Monday, 11 June 2012

Are You Seeing This?

Sweet ride, shame about the script

MASSIVE SPOILERS FOR PROMETHEUS

By now the reviews are coming thick and fast for what should have been the cinematic Sci Fi event of the year. I am of course writing about Prometheus, the massively hyped cousin of the Alien franchise. Was it a sidequel, was it a prequel, was an entirely new entity? We paid our money and stumbled into the darkness of the Multiplex (where everyone can hear you scream), and stumbled out with more questions than we went in with.

The whole pretext of the film was to find out who the Space Jockey was, according to Sir Scott, anyway. The Space Jockey is that ossified corpse in the derelict ship from Ridley Scott’s 1979 classic Alien (the fact that you’ve read this far probably means you know this). So why then did Jon Spaihts or Damon Lindlof do anything but address who the Space Jockey was? We found out a lot about what the Engineers do, nothing of their motivations, and absolutely zero regarding why one ended up on Acheron LV426 (the planet in Aliens).

The biggest deal breaker for me, and it’s strange writing this about a science fiction film, was the glaring oversight regarding the emergency caesarean. I’m fairly certain that cutting through all the abdominal muscles impairs a person’s ability to stand, even if they are a proto-Ripley. No amount of staples could hold my suspension of disbelief together.

I got broken by space squid.

'At least I  wasn't in Aliens versus Predator: Requiem.'
The beauty of the Alien films was the life cycle of the alien itself. Egg, Facehugger, Chestburster and finally, everyone’s favourite acid-for-blood, phallic horror (complete with some ‘male fear of penetration’ extending teeth). Aliens upped the ante by showing us where the eggs came from. Common sense prevailed, James Cameron invented smart guns, and teenage boys everywhere couldn’t decide if they had a crush on Vasquez or not.

So what in the name of screaming blue fuckery happened this time out? The opening sequence sets up the ominous black goo as some kind of planet seeding miracle, admittedly with a sacrificial price. The audience thinks they know what to expect next time said black goo arrives on screen, right? Except it does anything but conform; rewiring, mutating, reanimating, creating according to the writers flights of fancy. This basic flaw serves as a metaphor for the whole film; there was an acute lack of consistency.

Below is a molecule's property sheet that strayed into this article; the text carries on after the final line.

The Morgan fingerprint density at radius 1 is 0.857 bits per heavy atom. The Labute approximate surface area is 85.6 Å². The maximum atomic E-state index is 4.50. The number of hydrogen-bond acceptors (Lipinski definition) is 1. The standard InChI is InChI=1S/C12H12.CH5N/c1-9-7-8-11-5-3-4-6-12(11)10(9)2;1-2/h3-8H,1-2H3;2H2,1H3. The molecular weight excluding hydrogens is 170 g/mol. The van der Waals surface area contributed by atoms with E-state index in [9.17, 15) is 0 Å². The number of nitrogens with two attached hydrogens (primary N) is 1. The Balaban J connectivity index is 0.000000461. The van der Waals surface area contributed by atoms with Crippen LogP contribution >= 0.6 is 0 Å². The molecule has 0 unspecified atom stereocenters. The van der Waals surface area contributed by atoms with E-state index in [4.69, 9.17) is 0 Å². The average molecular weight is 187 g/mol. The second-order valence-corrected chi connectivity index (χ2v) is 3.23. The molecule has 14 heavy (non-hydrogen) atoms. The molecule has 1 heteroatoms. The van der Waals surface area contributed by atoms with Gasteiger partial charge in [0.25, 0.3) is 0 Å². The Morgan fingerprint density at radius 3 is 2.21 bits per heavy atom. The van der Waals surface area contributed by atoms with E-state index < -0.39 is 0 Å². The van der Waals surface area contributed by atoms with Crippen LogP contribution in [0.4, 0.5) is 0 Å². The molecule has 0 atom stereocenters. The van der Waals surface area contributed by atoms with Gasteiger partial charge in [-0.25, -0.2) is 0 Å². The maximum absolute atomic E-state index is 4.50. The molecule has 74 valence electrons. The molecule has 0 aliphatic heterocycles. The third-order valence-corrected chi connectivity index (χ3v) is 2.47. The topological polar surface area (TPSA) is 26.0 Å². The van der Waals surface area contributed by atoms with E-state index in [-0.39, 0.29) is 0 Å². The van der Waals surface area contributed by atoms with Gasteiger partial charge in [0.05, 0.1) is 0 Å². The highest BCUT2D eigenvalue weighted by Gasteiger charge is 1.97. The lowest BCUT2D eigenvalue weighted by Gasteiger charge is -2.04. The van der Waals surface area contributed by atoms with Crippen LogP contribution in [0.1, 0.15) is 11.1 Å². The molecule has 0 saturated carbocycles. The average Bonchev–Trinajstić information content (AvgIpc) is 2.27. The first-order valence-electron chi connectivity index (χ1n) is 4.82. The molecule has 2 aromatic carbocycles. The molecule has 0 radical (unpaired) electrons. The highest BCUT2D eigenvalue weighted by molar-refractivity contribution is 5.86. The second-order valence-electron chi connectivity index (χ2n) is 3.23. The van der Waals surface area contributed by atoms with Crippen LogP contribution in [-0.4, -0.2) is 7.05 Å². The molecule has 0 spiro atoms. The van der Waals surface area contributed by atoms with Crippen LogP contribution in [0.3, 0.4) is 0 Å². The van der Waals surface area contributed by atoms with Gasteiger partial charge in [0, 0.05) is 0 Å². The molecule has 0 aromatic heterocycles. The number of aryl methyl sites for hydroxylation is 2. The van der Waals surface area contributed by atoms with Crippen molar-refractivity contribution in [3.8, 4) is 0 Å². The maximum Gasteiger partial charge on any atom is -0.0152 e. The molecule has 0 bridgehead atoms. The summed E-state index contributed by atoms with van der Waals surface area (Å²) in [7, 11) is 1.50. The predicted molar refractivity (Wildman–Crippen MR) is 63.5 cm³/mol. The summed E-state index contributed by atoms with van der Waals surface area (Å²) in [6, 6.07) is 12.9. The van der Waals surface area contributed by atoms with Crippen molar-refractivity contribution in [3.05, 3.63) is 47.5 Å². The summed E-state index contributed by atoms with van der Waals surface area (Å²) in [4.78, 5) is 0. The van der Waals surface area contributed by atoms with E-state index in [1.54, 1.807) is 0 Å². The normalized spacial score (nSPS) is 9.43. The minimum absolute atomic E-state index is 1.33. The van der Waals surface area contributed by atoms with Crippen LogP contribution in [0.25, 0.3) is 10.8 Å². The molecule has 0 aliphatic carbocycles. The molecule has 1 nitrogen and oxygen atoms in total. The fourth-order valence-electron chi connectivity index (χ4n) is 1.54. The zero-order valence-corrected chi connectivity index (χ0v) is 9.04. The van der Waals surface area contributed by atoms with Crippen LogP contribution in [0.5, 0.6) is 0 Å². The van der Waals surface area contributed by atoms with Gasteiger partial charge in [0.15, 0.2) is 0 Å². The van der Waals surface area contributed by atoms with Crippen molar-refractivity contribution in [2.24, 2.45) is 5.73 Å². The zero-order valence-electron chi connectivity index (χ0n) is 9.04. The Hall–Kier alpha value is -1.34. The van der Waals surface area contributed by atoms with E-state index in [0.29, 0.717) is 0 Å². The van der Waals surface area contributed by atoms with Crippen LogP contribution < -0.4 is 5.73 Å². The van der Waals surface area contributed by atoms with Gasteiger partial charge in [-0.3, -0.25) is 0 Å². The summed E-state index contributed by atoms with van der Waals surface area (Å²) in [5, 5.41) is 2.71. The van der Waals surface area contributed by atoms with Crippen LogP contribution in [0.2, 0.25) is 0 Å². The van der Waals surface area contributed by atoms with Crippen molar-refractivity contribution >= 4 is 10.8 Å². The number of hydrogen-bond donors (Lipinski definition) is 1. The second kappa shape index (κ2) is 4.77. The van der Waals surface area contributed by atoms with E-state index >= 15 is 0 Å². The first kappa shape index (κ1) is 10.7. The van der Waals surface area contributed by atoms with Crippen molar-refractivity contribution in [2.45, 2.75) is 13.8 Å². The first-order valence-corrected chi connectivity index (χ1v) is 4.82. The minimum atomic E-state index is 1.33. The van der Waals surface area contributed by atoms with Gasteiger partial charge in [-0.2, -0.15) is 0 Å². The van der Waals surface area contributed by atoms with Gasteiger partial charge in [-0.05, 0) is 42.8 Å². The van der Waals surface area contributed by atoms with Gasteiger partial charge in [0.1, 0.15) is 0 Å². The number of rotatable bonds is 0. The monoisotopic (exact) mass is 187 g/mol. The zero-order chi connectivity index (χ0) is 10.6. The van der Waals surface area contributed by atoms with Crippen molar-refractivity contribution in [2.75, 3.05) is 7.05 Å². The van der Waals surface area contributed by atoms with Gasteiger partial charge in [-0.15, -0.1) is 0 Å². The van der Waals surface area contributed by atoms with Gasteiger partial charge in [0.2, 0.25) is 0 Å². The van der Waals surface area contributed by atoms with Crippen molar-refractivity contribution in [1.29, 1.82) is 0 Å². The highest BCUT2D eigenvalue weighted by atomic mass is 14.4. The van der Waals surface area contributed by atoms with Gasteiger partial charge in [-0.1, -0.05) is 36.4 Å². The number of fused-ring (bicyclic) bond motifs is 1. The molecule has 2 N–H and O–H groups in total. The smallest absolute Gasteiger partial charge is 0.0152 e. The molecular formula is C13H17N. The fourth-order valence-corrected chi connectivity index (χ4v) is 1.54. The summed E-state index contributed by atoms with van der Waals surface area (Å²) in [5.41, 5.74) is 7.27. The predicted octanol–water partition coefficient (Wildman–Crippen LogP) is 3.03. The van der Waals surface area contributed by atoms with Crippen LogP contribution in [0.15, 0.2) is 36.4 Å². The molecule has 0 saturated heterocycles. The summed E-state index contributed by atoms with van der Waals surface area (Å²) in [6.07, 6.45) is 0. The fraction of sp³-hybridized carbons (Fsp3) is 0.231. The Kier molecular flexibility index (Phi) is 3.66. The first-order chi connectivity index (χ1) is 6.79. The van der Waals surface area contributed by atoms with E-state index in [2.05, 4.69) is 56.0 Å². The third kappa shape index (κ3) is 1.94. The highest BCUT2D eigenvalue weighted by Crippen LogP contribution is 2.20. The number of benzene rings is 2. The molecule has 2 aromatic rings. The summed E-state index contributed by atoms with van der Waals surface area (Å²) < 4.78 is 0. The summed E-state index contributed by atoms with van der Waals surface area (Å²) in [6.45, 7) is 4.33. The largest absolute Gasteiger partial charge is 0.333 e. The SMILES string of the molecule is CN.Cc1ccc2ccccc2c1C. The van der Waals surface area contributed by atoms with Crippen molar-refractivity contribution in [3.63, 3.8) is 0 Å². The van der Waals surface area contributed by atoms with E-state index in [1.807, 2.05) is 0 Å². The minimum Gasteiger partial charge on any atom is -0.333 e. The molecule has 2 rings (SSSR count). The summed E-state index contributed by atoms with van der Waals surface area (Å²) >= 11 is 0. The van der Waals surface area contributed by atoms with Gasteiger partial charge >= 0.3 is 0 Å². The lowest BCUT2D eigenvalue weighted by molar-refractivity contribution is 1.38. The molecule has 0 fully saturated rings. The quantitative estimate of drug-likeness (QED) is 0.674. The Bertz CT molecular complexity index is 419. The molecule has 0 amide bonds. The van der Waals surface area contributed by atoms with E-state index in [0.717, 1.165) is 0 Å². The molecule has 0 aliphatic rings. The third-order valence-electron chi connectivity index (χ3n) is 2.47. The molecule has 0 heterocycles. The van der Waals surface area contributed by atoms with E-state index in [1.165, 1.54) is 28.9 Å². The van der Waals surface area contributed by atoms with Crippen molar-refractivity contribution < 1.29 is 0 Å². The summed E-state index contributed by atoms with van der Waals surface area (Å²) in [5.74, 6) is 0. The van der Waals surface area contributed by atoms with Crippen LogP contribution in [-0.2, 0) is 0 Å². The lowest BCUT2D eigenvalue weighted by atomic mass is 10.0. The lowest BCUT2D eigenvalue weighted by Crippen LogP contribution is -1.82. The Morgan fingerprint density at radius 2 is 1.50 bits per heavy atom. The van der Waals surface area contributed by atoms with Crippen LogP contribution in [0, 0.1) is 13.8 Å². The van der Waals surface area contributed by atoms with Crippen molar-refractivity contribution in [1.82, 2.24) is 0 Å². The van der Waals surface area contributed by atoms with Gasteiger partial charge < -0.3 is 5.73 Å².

By the time David pulls Weyland out of cryo I’d stopped caring. Vickers seemed completely redundant through out the film, and Eldris Elba was given a woeful lack of screen time.

It’s tough not to sound bitter, but the more I think about Prometheus the less it makes sense. Perhaps, many centuries now, future generations of humans will unearth a directors cut that bears some coherent narrative. We can only hope. 

3 comments:

  1. I really am starting to believe that I am the only person that actually liked Prometheus... Yes it has flaws (quite a lot actually...) but there were some redeeming features! Perhaps I should enbloggen about it...

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  3. There are so many plot holes, too many to bother listing; and too many stupid gung-ho storytelling decisions in the latter half of the film that are intended to shock rather than move the plot forward in any coherent fashion. It looked great of course, and the cast are uniformly great and do what they can with the crap they're given - but what a shame that they didn't spend a little longer crafting a more viable narrative.

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